Abstract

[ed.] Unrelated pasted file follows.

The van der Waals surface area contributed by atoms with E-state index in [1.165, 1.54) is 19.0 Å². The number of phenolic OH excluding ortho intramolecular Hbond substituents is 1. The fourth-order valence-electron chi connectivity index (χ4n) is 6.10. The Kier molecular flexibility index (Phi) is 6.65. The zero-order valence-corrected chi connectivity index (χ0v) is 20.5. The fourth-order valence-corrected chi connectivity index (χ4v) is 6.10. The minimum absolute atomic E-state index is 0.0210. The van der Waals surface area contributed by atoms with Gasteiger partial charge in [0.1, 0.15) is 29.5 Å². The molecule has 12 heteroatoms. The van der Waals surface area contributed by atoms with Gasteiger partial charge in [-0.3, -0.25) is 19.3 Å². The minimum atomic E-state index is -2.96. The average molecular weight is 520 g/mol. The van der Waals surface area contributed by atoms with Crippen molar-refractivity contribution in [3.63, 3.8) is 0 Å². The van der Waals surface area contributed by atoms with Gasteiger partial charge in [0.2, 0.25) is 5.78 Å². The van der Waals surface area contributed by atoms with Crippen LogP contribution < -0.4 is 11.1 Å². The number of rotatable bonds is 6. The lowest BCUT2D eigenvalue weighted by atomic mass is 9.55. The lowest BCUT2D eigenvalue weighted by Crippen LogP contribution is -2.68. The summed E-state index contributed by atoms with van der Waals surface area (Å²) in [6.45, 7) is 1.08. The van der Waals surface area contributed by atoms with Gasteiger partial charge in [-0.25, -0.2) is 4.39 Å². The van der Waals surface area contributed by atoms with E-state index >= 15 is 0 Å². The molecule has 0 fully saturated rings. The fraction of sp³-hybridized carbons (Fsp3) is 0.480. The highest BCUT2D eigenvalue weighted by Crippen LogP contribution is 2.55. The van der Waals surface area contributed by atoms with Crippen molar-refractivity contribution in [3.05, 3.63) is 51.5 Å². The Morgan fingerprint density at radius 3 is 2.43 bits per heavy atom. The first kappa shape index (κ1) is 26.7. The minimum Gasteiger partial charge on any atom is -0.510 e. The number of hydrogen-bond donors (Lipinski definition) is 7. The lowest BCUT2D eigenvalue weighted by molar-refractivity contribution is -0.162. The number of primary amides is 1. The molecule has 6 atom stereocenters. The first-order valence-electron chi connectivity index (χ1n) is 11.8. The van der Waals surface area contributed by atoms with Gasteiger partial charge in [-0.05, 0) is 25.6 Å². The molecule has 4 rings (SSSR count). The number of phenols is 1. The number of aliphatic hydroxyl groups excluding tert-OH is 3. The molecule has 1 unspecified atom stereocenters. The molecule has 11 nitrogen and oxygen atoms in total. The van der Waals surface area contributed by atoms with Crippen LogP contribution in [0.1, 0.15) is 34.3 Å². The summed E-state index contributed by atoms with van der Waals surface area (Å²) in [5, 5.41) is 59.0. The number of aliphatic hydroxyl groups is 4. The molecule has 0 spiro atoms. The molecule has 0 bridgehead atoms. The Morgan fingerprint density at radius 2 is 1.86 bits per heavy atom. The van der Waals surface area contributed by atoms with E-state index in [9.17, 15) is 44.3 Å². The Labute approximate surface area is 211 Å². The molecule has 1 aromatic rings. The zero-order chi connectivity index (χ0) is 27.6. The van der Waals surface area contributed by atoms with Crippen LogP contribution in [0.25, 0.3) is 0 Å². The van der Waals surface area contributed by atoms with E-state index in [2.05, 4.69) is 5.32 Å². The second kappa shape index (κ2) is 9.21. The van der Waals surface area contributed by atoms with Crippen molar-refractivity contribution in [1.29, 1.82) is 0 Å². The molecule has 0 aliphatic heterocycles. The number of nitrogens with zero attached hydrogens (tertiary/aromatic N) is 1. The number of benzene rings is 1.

The booing of quarterback Jack Kemp got so ugly by 1966 that a Buffalo newspaper issued a tardy rebuke. Reminding fans of the national television audience, the editors warned that deriding Kemp made the city look second-rate. The admonishment had no effect, however. A cross section of fans—ethnic, Catholic, working class, and, overwhelmingly, Democrat—coalesced around backup quarterback Daryle Lamonica against the WASPish, conservative Kemp. “We want Lamonica” pulsed through Memorial Stadium like never before. Besides revealing an assertion of ethnic and political loyalties, the quarterback controversy anticipated and shaped the quarterback-turned-candidate's populist persona. Key to Kemp's political ambitions were Lamonica fans, disaffected Democrats who were also the core element of Richard Nixon's strategy to realign American politics. But the bidding for the silent majority differed in local and national races. Seeking to overcome his WASPish reputation, Kemp's brand of ethnic populism was more activist in nature than Nixon's token gestures.

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